When heavy rain appeared almost out of nowhere.
If the weather forecast shows rain in the Amalfi Coast, this would be no light summer drizzle.
Expect a tropical thunderstorm - so come armed with umbrellas, slippers, and raincoats!
Stroll down the steep winding roads between the pastel buildings. Open the wrought-iron gates and chance down narrow stairs.
Is it another stone platform you find yourself on with a hidden art gallery to your right and a souvenir shop wafting with the scent of lemons to your left?
Or is it a cobbled street you are on? As you walk below arches of vines, your eyes taking in the warm orange buildings, the colourful garments. You hear the cheerful calling of waiters, the indiscernible chatter of the crowds and the loud, joyful marching band.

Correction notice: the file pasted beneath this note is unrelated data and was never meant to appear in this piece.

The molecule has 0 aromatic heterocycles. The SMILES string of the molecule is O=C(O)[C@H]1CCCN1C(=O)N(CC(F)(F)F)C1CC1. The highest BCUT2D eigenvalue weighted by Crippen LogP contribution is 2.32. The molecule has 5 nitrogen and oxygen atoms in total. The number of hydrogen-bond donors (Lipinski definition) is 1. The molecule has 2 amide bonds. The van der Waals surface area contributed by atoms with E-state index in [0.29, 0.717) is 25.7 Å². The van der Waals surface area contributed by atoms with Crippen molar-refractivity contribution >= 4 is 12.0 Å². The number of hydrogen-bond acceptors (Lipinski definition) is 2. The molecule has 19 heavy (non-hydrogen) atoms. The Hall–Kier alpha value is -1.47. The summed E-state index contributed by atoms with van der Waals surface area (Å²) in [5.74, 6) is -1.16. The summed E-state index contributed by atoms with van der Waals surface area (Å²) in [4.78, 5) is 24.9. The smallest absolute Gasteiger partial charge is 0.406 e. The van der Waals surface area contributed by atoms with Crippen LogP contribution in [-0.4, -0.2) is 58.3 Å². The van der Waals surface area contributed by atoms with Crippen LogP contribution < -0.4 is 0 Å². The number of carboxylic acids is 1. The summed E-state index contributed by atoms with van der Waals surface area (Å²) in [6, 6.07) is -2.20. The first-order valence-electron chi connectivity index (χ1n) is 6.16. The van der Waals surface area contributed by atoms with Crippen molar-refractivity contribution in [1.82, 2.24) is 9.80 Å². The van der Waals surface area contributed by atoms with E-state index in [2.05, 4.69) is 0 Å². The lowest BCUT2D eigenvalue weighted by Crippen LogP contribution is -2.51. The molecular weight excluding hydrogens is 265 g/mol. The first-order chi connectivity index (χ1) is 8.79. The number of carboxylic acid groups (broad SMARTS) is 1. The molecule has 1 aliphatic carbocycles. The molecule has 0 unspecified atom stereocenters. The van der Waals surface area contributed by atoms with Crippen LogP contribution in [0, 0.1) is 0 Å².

Now imagine rain- relentless rain as water gushes down the steep cobbled streets, the stairs. As the wind whips at your face, the umbrella helpless against it, and unfortunately, drenching you in the process.
I kid you not- rain in Positano was like having to hike up a waterfall. And I did so in sneakers, which was not a great idea.
My friend and I navigated blindly through the mist in silence for a bit before we laughed at our situation. No one I've spoken to who has visited this place had ever experienced anything but sun in Positano!
Thank god it only lasted a day.
- Things to do in Positano -
Shop! (While exploring the village of course!) /
Positano was brimming with lemon-scented AND lemon-shaped souvenirs.